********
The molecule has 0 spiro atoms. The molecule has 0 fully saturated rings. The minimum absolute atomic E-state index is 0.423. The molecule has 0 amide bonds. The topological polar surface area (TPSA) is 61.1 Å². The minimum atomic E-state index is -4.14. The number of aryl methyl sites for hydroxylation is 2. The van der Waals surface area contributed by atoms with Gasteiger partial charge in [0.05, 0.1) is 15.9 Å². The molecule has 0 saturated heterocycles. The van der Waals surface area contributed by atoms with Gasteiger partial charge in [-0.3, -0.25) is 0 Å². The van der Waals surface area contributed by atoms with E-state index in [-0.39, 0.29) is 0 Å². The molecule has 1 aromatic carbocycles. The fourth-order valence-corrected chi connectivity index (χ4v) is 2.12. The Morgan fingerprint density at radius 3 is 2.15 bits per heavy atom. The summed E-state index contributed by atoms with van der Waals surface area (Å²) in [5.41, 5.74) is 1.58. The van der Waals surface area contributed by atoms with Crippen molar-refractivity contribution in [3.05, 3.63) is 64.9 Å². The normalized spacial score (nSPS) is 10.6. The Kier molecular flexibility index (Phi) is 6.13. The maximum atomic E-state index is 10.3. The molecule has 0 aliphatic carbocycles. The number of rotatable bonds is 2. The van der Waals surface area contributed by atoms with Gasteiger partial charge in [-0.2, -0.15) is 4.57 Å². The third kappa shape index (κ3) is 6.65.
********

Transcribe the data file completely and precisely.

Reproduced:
The molecule has 0 spiro atoms. The molecule has 0 fully saturated rings. The minimum absolute atomic E-state index is 0.423. The molecule has 0 amide bonds. The topological polar surface area (TPSA) is 61.1 Å². The minimum atomic E-state index is -4.14. The number of aryl methyl sites for hydroxylation is 2. The van der Waals surface area contributed by atoms with Gasteiger partial charge in [0.05, 0.1) is 15.9 Å². The molecule has 0 saturated heterocycles. The van der Waals surface area contributed by atoms with Gasteiger partial charge in [-0.3, -0.25) is 0 Å². The van der Waals surface area contributed by atoms with E-state index in [-0.39, 0.29) is 0 Å². The molecule has 1 aromatic carbocycles. The fourth-order valence-corrected chi connectivity index (χ4v) is 2.12. The Morgan fingerprint density at radius 3 is 2.15 bits per heavy atom. The summed E-state index contributed by atoms with van der Waals surface area (Å²) in [5.41, 5.74) is 1.58. The van der Waals surface area contributed by atoms with Crippen molar-refractivity contribution in [3.05, 3.63) is 64.9 Å². The normalized spacial score (nSPS) is 10.6. The Kier molecular flexibility index (Phi) is 6.13. The maximum atomic E-state index is 10.3. The molecule has 0 aliphatic carbocycles. The number of rotatable bonds is 2. The van der Waals surface area contributed by atoms with Gasteiger partial charge in [-0.2, -0.15) is 4.57 Å². The third kappa shape index (κ3) is 6.65.